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Old August 12, 2012, 04:49 PM   #1
Doc Hoy
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Range report...or...beginning of a learning curve.

Uberti Cattleman

5.5 inch barrel in .45 LC

I am not used to this pistol so I can't speak for accuracy accept to say that it points pretty good and hits (with my old eye) pretty much what I aimed it at.

I had three rounds with me.

Winchester Cowboy Rounds using an RNFP 250 grain slug, Some Mexican Cowboy Rounds with a RNFP 200 grain slug, and the rounds I loaded with a 200 RNFP and 35 grains of FFFg 777.

The Winchsters seem to cut a better group than the Mexican rounds at 15 yards. recoil of both rounds in minimal. The Mexican rounds got 525 to 575 FPS on a QE Millenium II. The Winchesters were a little hotter at 640 to 690 fps. My rounds got up to 980 fps with the average being somewhere around 940. Recoil was significant and accuracy was about what I expected for my first time out with the pistol.

Of course the bought Cowboy rounds functioned well. I wish I could say the same for the rounds I loaded.

This was my first attempt at cartridge reloading. Two of the rounds would not cycle through the action since the primers had not been seated far enough into the case. Numerous rounds did not discharge on the first shot. No primer detonation, nothing. Had a dent in the primer but no bang bang. All but one went off on the second try. That one came home with a dent in the primer but still a fully live round.

I think I may have improperly seated the primers.

I would be happy for some recommendations.
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Old August 12, 2012, 04:52 PM   #2
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Sounds like the primers aren't seated fully and the hammer is seating them. What are you seating them with? A hand held priming tool is better than a press mount, you get a better feel for when its seated.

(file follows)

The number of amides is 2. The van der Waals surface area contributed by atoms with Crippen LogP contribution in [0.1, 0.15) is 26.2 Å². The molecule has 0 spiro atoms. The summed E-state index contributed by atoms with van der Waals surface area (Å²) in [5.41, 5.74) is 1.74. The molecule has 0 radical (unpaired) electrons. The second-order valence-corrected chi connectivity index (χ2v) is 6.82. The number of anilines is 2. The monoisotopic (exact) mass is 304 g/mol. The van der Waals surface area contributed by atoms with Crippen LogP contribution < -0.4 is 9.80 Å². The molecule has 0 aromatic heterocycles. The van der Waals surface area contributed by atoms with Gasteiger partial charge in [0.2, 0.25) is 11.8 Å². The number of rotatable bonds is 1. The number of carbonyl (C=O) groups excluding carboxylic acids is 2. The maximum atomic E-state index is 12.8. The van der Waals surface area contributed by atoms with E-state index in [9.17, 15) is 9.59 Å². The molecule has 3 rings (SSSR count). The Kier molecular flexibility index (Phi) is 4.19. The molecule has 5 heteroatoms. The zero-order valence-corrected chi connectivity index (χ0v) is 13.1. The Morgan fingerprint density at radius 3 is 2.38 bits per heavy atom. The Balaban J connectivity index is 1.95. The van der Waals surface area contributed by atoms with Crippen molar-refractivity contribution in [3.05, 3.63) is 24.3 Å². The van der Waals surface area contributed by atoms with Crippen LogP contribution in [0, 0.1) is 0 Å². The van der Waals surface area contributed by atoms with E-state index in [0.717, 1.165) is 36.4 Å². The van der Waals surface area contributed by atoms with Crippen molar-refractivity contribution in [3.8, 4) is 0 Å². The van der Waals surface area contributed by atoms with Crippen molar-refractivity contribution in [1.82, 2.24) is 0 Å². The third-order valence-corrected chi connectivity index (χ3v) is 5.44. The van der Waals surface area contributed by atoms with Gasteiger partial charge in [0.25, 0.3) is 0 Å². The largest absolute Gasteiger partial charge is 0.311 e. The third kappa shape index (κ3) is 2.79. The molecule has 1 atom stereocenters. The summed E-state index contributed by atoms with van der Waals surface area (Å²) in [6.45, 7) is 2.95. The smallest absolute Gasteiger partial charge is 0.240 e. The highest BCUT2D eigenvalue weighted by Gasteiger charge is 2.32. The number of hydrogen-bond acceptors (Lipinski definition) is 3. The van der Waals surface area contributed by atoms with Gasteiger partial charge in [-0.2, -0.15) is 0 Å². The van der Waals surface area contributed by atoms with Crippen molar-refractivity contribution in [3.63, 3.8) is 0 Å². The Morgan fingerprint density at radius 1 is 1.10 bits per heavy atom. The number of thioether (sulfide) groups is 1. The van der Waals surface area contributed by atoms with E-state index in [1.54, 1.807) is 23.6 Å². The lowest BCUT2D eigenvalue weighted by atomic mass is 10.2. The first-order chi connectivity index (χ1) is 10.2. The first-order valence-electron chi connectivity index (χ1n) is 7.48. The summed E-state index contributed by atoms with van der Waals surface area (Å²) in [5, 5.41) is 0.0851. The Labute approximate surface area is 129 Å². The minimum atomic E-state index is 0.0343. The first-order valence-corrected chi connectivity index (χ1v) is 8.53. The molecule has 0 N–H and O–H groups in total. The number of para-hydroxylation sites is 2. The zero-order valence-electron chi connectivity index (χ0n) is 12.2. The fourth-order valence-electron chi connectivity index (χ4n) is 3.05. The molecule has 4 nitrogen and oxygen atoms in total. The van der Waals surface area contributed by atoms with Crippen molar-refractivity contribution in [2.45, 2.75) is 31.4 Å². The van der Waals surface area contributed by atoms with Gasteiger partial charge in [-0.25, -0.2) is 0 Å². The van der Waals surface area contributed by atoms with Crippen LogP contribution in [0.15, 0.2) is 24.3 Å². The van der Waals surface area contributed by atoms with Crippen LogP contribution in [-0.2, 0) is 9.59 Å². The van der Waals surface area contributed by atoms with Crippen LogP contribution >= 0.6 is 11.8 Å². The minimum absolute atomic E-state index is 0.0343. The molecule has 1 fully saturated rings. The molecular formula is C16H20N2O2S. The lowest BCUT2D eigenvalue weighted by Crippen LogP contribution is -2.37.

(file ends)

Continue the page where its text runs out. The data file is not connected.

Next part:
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Old August 12, 2012, 05:30 PM   #3
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Maybe you should test the primer depth by dry firing some of the primed cases before completing the rest of the reloading process.
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Old August 12, 2012, 05:31 PM   #4
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Also, when cleaning the brass for reloading, don't forget to clean out the primer hole of powder residue...did that one myself, once, real short learning curve!!
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Old August 12, 2012, 05:40 PM   #5
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Thanks for the wisdom.

Hawg,

I am using the press but I do have a hand primer. It is presently for sale on eBay but if it does not sell, I will hang onto it and see if it has a place on the table. I never figured I would need two ways to put primes in cases, but your comment about a better feel from the hand primer makes a lot of sense.

Articap,

Good point on firing some primers before I go to the range again. The LGS is selling WLP primers for 3.00 a hundred. (Plus ten percent off for retired Navy.)

SLTM1,